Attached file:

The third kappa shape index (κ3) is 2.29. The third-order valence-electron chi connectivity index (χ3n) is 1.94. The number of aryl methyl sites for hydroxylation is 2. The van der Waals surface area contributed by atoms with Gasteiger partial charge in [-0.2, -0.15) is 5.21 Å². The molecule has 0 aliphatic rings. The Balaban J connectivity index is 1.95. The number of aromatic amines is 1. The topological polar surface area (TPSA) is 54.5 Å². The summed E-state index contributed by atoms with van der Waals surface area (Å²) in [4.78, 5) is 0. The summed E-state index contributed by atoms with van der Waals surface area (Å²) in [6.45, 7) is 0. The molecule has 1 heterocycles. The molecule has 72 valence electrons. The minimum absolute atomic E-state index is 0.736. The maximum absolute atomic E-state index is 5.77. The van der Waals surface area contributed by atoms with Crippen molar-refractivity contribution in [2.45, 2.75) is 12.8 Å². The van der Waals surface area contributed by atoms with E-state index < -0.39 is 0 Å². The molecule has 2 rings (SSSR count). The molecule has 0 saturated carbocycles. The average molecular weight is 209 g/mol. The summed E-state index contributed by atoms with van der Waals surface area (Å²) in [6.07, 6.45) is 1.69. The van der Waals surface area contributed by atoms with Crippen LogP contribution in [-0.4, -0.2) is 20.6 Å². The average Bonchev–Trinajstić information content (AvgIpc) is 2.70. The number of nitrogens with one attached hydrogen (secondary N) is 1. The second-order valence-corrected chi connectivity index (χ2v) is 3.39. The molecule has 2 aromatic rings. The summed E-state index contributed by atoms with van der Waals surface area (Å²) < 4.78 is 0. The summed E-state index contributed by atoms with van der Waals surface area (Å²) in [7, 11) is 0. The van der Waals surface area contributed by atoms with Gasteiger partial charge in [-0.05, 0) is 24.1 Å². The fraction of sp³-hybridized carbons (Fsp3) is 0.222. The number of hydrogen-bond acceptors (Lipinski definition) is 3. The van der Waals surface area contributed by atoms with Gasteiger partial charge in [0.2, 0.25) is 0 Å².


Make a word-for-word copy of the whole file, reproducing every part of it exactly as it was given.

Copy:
The third kappa shape index (κ3) is 2.29. The third-order valence-electron chi connectivity index (χ3n) is 1.94. The number of aryl methyl sites for hydroxylation is 2. The van der Waals surface area contributed by atoms with Gasteiger partial charge in [-0.2, -0.15) is 5.21 Å². The molecule has 0 aliphatic rings. The Balaban J connectivity index is 1.95. The number of aromatic amines is 1. The topological polar surface area (TPSA) is 54.5 Å². The summed E-state index contributed by atoms with van der Waals surface area (Å²) in [4.78, 5) is 0. The summed E-state index contributed by atoms with van der Waals surface area (Å²) in [6.45, 7) is 0. The molecule has 1 heterocycles. The molecule has 72 valence electrons. The minimum absolute atomic E-state index is 0.736. The maximum absolute atomic E-state index is 5.77. The van der Waals surface area contributed by atoms with Crippen molar-refractivity contribution in [2.45, 2.75) is 12.8 Å². The van der Waals surface area contributed by atoms with E-state index < -0.39 is 0 Å². The molecule has 2 rings (SSSR count). The molecule has 0 saturated carbocycles. The average molecular weight is 209 g/mol. The summed E-state index contributed by atoms with van der Waals surface area (Å²) in [6.07, 6.45) is 1.69. The van der Waals surface area contributed by atoms with Crippen LogP contribution in [-0.4, -0.2) is 20.6 Å². The average Bonchev–Trinajstić information content (AvgIpc) is 2.70. The number of nitrogens with one attached hydrogen (secondary N) is 1. The second-order valence-corrected chi connectivity index (χ2v) is 3.39. The molecule has 2 aromatic rings. The summed E-state index contributed by atoms with van der Waals surface area (Å²) < 4.78 is 0. The summed E-state index contributed by atoms with van der Waals surface area (Å²) in [7, 11) is 0. The van der Waals surface area contributed by atoms with Gasteiger partial charge in [-0.05, 0) is 24.1 Å². The fraction of sp³-hybridized carbons (Fsp3) is 0.222. The number of hydrogen-bond acceptors (Lipinski definition) is 3. The van der Waals surface area contributed by atoms with Gasteiger partial charge in [0.2, 0.25) is 0 Å².